Monday, June 09, 2014

Memory, Sorrow and Thorn: A Review

Memory, Sorrow and Thorn is a trilogy written by Tad Williams.  I picked up the first book in the series, The Dragonbone Chair, a couple months ago based off a recommendation on Goodreads.  It was one of my first times using the recommendation feature, but am I glad I did!  This is one of the best series that I've read in a long time.

Image via Google
The lowdown?  The trio is a fantasy story about a kingdom plunging into darkness.  The newly crowned High King Elias and his evil priest, Pryrates, have begun to commune with powers better left alone: the powers of the ancient Sithi Storm King.  Killed hundreds of years ago, the Storm King's soul seems to be in an interim state, festering in its hate of mortals.  When we first meet our young hero, Simon (also called Seoman), he's working in the High King's palace, a distracted and lazy kitchen boy.  However, he soon becomes caught up in the early tides of the battle and is forced to flee from his home after finding the High King's brother, Josua, held captive by the priest.  That is the initial turning point in his story.  From there, he is thrown reluctantly into adventure and quest.  Along the way he meets many new friends with whom he tries to stop the High King and prevent the Storm King from winning and destroying all mortals.  Through it all he slowly he grows into a man.

And that is the bare bones summary of the three books.  There are so many details and I don't want to spoil it in anyway by trying to cram a bunch of plot points here.

I really liked the way Williams reshaped the classical fantasy elements into something I hadn't seen before. There were dragons, knights, princesses, running for their lives, disguises, deceit, magic... And many more other things/creatures.  Williams introduces us to different immortal creatures, the two more important "groups" being the Sithi and then the Norns.  In the beginning, I was thinking of them sort of like elves, but they really stand alone as their own species.  In comparison to the mortals their way of life is drastically different.  Through the interactions between the mortals and the Sithi, you can grasp the mortals confusion concerning this ancient race.  They often feel out of place and uncomfortable around them and Williams conveys that well.

I also liked the dynamics between the characters.  There were so many different people that at the start I thought I was going to have trouble keeping track of everyone, but each was able to stand alone in my head and did not mesh into one character as time wore on.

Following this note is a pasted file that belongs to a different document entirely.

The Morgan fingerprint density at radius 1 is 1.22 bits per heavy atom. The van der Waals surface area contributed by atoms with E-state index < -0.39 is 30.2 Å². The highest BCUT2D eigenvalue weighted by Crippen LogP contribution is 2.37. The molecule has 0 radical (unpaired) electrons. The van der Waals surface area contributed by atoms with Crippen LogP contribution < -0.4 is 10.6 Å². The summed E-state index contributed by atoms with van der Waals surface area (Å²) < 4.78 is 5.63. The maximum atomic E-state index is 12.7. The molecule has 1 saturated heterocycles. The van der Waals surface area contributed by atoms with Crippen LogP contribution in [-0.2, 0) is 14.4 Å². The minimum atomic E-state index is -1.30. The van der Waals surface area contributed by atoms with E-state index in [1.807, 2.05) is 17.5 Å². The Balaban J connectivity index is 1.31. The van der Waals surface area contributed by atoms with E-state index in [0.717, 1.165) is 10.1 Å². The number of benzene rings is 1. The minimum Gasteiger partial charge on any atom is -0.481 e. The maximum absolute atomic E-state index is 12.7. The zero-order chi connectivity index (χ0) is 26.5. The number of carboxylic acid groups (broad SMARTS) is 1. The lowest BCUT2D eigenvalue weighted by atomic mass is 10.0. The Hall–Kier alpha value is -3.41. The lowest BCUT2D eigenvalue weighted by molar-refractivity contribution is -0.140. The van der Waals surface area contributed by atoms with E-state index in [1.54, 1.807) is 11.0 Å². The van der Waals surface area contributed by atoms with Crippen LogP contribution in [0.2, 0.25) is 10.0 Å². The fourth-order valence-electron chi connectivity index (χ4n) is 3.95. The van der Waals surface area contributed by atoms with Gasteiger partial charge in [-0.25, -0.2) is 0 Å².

And my last like: I did not see the ending coming.  I thought I had a general idea of where things were headed and then with roughly 150 pages left (these are big books) all of a sudden everything shifted and I was holding my breath in frantic anticipation and anxiety.  As it came to a close, I was satisfied and there is nothing like closing a book and being satisfied.

No matter how much I like a book, there are usually one or two things that I am not a fan of.  In these books, there were certain moments when I felt like the passage I was reading was a little drawn out.  There were a few instances where characters were wandering in the dark passageways alone and I thought that Williams said a lot more during these scenes than he needed to.  A minor erk, but one nonetheless.  

In Betweens
Williams employed a changing narrator style and so often we would switch between point of views and places, sometimes many times within the same chapter.  At times, the change was pleasant and I enjoyed jumping to see how other characters were doing.  However, sometimes the changes were really brief and I found myself not caring much about the character I was following.  I wanted nothing more than to hurry on to the next switch.  In The Dragonbone Chair, we meet a character named Tiamak.  At this point in the story he isn't involved in the main intrigue and his narratives are merely setting up his later importance.  Those brief sections were really dry for me and I wanted to skip them.

Williams occasionally reminded the reader they were reading a book.  I know that there is a literary term for when an author reminds the reader that they are reading, but I can't recall it at this point in time.  I found this slightly amusing as it was often in a ironic way (e.g. " 'Someday we will perhaps be in someone else's book,' Tiamak offered, smiling, 'and whoever writes it will be very certain about how everything came to pass.' " (To Green Angel Tower, book 3) ).  He did this maybe three or four times over the course of the third book and by the last time I didn't find it as amusing.  Done well, reminding the reader isn't a bad thing, but when I read, I like to immerse myself and lose myself in the plot.  I don't always like being bounced back into my chair.

I loved the books and would recommend them to fantasy lovers everywhere.  I think I even remember reading that this series helped inspire the Game of Thrones, so if anyone likes those books, I think there's a good chance that this trilogy is also up your alley.

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